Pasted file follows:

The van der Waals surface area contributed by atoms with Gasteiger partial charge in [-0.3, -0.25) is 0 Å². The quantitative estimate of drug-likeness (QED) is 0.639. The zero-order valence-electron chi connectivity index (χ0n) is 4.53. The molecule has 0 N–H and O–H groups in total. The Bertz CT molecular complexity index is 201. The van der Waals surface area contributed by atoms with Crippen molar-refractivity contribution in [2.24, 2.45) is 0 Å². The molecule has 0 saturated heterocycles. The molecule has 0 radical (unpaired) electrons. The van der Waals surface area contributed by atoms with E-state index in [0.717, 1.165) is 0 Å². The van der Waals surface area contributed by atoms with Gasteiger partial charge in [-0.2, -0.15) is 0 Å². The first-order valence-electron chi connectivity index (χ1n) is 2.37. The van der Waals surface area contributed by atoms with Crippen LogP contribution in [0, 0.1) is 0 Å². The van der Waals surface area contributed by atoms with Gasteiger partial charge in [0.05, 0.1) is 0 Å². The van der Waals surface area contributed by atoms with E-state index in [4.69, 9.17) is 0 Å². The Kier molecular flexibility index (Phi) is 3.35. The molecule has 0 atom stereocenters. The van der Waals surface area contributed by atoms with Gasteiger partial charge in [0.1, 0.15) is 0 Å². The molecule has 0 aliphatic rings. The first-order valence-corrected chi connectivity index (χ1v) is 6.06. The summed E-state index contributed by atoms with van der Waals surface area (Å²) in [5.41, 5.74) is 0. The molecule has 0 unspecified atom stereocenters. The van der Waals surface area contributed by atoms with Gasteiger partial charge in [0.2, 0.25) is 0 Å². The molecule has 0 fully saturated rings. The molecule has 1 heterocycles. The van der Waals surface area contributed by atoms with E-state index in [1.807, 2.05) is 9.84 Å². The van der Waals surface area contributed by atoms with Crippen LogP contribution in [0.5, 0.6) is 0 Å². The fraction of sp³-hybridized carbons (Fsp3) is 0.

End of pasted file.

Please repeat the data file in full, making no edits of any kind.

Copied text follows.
The van der Waals surface area contributed by atoms with Gasteiger partial charge in [-0.3, -0.25) is 0 Å². The quantitative estimate of drug-likeness (QED) is 0.639. The zero-order valence-electron chi connectivity index (χ0n) is 4.53. The molecule has 0 N–H and O–H groups in total. The Bertz CT molecular complexity index is 201. The van der Waals surface area contributed by atoms with Crippen molar-refractivity contribution in [2.24, 2.45) is 0 Å². The molecule has 0 saturated heterocycles. The molecule has 0 radical (unpaired) electrons. The van der Waals surface area contributed by atoms with E-state index in [0.717, 1.165) is 0 Å². The van der Waals surface area contributed by atoms with Gasteiger partial charge in [-0.2, -0.15) is 0 Å². The first-order valence-electron chi connectivity index (χ1n) is 2.37. The van der Waals surface area contributed by atoms with Crippen LogP contribution in [0, 0.1) is 0 Å². The van der Waals surface area contributed by atoms with Gasteiger partial charge in [0.05, 0.1) is 0 Å². The van der Waals surface area contributed by atoms with E-state index in [4.69, 9.17) is 0 Å². The Kier molecular flexibility index (Phi) is 3.35. The molecule has 0 atom stereocenters. The van der Waals surface area contributed by atoms with Gasteiger partial charge in [0.1, 0.15) is 0 Å². The molecule has 0 aliphatic rings. The first-order valence-corrected chi connectivity index (χ1v) is 6.06. The summed E-state index contributed by atoms with van der Waals surface area (Å²) in [5.41, 5.74) is 0. The molecule has 0 unspecified atom stereocenters. The van der Waals surface area contributed by atoms with Gasteiger partial charge in [0.2, 0.25) is 0 Å². The molecule has 0 fully saturated rings. The molecule has 1 heterocycles. The van der Waals surface area contributed by atoms with E-state index in [1.807, 2.05) is 9.84 Å². The van der Waals surface area contributed by atoms with Crippen LogP contribution in [0.5, 0.6) is 0 Å². The fraction of sp³-hybridized carbons (Fsp3) is 0.